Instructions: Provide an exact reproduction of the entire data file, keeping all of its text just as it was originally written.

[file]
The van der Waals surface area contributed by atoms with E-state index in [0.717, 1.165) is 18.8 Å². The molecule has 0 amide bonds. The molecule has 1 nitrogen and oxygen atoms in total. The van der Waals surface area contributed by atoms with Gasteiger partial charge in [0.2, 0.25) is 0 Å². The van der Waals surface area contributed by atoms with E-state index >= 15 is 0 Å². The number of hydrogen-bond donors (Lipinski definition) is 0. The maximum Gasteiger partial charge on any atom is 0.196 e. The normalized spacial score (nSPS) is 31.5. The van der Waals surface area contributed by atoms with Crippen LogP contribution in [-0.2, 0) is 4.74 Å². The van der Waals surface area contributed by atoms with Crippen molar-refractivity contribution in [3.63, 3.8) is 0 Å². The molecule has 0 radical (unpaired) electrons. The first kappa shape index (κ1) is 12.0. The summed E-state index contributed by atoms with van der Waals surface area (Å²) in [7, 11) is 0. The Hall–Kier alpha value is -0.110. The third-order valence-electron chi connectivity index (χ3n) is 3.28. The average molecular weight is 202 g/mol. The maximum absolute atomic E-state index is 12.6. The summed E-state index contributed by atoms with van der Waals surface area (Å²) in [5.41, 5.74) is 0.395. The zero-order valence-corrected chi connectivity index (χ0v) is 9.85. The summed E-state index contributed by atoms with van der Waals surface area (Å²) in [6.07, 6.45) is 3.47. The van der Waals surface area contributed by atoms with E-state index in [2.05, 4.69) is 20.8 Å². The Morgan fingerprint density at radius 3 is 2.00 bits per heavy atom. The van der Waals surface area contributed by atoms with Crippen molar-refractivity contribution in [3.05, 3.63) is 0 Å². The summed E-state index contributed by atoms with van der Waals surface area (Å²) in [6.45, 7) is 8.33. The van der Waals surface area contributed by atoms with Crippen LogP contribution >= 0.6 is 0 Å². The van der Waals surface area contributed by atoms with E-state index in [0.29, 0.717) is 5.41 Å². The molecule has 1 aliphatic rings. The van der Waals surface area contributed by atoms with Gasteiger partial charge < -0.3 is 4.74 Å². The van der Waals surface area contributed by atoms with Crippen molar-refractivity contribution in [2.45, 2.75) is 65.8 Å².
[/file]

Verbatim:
The van der Waals surface area contributed by atoms with E-state index in [0.717, 1.165) is 18.8 Å². The molecule has 0 amide bonds. The molecule has 1 nitrogen and oxygen atoms in total. The van der Waals surface area contributed by atoms with Gasteiger partial charge in [0.2, 0.25) is 0 Å². The van der Waals surface area contributed by atoms with E-state index >= 15 is 0 Å². The number of hydrogen-bond donors (Lipinski definition) is 0. The maximum Gasteiger partial charge on any atom is 0.196 e. The normalized spacial score (nSPS) is 31.5. The van der Waals surface area contributed by atoms with Crippen LogP contribution in [-0.2, 0) is 4.74 Å². The van der Waals surface area contributed by atoms with Crippen molar-refractivity contribution in [3.63, 3.8) is 0 Å². The molecule has 0 radical (unpaired) electrons. The first kappa shape index (κ1) is 12.0. The summed E-state index contributed by atoms with van der Waals surface area (Å²) in [7, 11) is 0. The Hall–Kier alpha value is -0.110. The third-order valence-electron chi connectivity index (χ3n) is 3.28. The average molecular weight is 202 g/mol. The maximum absolute atomic E-state index is 12.6. The summed E-state index contributed by atoms with van der Waals surface area (Å²) in [5.41, 5.74) is 0.395. The zero-order valence-corrected chi connectivity index (χ0v) is 9.85. The summed E-state index contributed by atoms with van der Waals surface area (Å²) in [6.07, 6.45) is 3.47. The van der Waals surface area contributed by atoms with E-state index in [2.05, 4.69) is 20.8 Å². The Morgan fingerprint density at radius 3 is 2.00 bits per heavy atom. The van der Waals surface area contributed by atoms with Crippen molar-refractivity contribution in [3.05, 3.63) is 0 Å². The summed E-state index contributed by atoms with van der Waals surface area (Å²) in [6.45, 7) is 8.33. The van der Waals surface area contributed by atoms with Crippen LogP contribution >= 0.6 is 0 Å². The van der Waals surface area contributed by atoms with E-state index in [0.29, 0.717) is 5.41 Å². The molecule has 1 aliphatic rings. The van der Waals surface area contributed by atoms with Gasteiger partial charge < -0.3 is 4.74 Å². The van der Waals surface area contributed by atoms with Crippen molar-refractivity contribution in [2.45, 2.75) is 65.8 Å².